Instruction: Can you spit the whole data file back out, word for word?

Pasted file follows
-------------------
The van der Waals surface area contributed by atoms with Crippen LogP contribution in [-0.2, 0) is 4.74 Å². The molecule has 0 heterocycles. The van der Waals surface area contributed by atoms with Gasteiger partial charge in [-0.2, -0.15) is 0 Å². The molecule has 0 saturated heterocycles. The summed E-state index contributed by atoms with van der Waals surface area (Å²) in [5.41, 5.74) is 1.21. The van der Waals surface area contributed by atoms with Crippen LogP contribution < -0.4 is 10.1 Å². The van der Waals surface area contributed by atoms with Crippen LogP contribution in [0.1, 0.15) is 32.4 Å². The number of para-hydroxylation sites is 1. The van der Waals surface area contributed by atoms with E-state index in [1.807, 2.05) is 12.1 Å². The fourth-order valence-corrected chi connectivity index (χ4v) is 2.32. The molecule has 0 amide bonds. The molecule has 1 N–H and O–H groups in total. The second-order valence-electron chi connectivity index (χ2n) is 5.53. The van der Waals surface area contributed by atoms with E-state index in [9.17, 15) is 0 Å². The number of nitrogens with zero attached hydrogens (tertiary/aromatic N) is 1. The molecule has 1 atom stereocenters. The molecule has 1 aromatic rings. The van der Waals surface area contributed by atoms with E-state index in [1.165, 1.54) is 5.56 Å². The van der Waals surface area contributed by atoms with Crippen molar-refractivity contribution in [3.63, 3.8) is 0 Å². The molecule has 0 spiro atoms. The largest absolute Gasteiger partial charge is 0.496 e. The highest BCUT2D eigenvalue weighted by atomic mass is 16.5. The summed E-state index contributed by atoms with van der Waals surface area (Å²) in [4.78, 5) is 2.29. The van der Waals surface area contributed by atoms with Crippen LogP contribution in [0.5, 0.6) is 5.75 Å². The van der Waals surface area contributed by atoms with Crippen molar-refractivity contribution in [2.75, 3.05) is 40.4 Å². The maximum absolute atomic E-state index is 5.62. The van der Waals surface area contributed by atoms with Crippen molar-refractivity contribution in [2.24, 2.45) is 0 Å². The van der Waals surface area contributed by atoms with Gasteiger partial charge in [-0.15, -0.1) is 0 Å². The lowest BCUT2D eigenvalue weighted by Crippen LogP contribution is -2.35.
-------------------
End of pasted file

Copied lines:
The van der Waals surface area contributed by atoms with Crippen LogP contribution in [-0.2, 0) is 4.74 Å². The molecule has 0 heterocycles. The van der Waals surface area contributed by atoms with Gasteiger partial charge in [-0.2, -0.15) is 0 Å². The molecule has 0 saturated heterocycles. The summed E-state index contributed by atoms with van der Waals surface area (Å²) in [5.41, 5.74) is 1.21. The van der Waals surface area contributed by atoms with Crippen LogP contribution < -0.4 is 10.1 Å². The van der Waals surface area contributed by atoms with Crippen LogP contribution in [0.1, 0.15) is 32.4 Å². The number of para-hydroxylation sites is 1. The van der Waals surface area contributed by atoms with E-state index in [1.807, 2.05) is 12.1 Å². The fourth-order valence-corrected chi connectivity index (χ4v) is 2.32. The molecule has 0 amide bonds. The molecule has 1 N–H and O–H groups in total. The second-order valence-electron chi connectivity index (χ2n) is 5.53. The van der Waals surface area contributed by atoms with E-state index in [9.17, 15) is 0 Å². The number of nitrogens with zero attached hydrogens (tertiary/aromatic N) is 1. The molecule has 1 atom stereocenters. The molecule has 1 aromatic rings. The van der Waals surface area contributed by atoms with E-state index in [1.165, 1.54) is 5.56 Å². The van der Waals surface area contributed by atoms with Crippen molar-refractivity contribution in [3.63, 3.8) is 0 Å². The molecule has 0 spiro atoms. The largest absolute Gasteiger partial charge is 0.496 e. The highest BCUT2D eigenvalue weighted by atomic mass is 16.5. The summed E-state index contributed by atoms with van der Waals surface area (Å²) in [4.78, 5) is 2.29. The van der Waals surface area contributed by atoms with Crippen LogP contribution in [0.5, 0.6) is 5.75 Å². The van der Waals surface area contributed by atoms with Crippen molar-refractivity contribution in [2.75, 3.05) is 40.4 Å². The maximum absolute atomic E-state index is 5.62. The van der Waals surface area contributed by atoms with Crippen molar-refractivity contribution in [2.24, 2.45) is 0 Å². The van der Waals surface area contributed by atoms with Gasteiger partial charge in [-0.15, -0.1) is 0 Å². The lowest BCUT2D eigenvalue weighted by Crippen LogP contribution is -2.35.